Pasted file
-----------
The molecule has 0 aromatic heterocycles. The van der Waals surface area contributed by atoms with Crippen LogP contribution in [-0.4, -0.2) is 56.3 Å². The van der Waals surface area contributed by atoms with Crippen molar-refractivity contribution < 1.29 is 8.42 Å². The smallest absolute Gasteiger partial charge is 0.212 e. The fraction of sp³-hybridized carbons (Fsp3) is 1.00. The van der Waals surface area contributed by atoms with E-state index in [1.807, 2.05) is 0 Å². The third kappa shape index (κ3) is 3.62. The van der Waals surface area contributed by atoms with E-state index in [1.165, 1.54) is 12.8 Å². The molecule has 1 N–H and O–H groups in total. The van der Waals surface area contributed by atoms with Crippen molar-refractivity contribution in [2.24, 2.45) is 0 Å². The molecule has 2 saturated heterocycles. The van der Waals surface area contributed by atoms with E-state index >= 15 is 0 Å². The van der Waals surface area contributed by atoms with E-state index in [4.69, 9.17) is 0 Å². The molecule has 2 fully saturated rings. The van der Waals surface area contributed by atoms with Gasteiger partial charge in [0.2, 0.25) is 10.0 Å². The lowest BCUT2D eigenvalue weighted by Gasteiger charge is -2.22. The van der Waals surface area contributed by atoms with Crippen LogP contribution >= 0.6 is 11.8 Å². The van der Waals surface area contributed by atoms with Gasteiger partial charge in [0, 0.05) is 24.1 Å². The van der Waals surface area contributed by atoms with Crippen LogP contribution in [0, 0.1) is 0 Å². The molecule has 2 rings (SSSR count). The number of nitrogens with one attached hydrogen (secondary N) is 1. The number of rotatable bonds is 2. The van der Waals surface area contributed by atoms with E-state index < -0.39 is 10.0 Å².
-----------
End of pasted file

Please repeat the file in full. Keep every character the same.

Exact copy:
The molecule has 0 aromatic heterocycles. The van der Waals surface area contributed by atoms with Crippen LogP contribution in [-0.4, -0.2) is 56.3 Å². The van der Waals surface area contributed by atoms with Crippen molar-refractivity contribution < 1.29 is 8.42 Å². The smallest absolute Gasteiger partial charge is 0.212 e. The fraction of sp³-hybridized carbons (Fsp3) is 1.00. The van der Waals surface area contributed by atoms with E-state index in [1.807, 2.05) is 0 Å². The third kappa shape index (κ3) is 3.62. The van der Waals surface area contributed by atoms with E-state index in [1.165, 1.54) is 12.8 Å². The molecule has 1 N–H and O–H groups in total. The van der Waals surface area contributed by atoms with Crippen molar-refractivity contribution in [2.24, 2.45) is 0 Å². The molecule has 2 saturated heterocycles. The van der Waals surface area contributed by atoms with E-state index >= 15 is 0 Å². The van der Waals surface area contributed by atoms with E-state index in [4.69, 9.17) is 0 Å². The molecule has 2 fully saturated rings. The van der Waals surface area contributed by atoms with Gasteiger partial charge in [0.2, 0.25) is 10.0 Å². The lowest BCUT2D eigenvalue weighted by Gasteiger charge is -2.22. The van der Waals surface area contributed by atoms with Crippen LogP contribution >= 0.6 is 11.8 Å². The van der Waals surface area contributed by atoms with Gasteiger partial charge in [0, 0.05) is 24.1 Å². The van der Waals surface area contributed by atoms with Crippen LogP contribution in [0, 0.1) is 0 Å². The molecule has 2 rings (SSSR count). The number of nitrogens with one attached hydrogen (secondary N) is 1. The number of rotatable bonds is 2. The van der Waals surface area contributed by atoms with E-state index < -0.39 is 10.0 Å².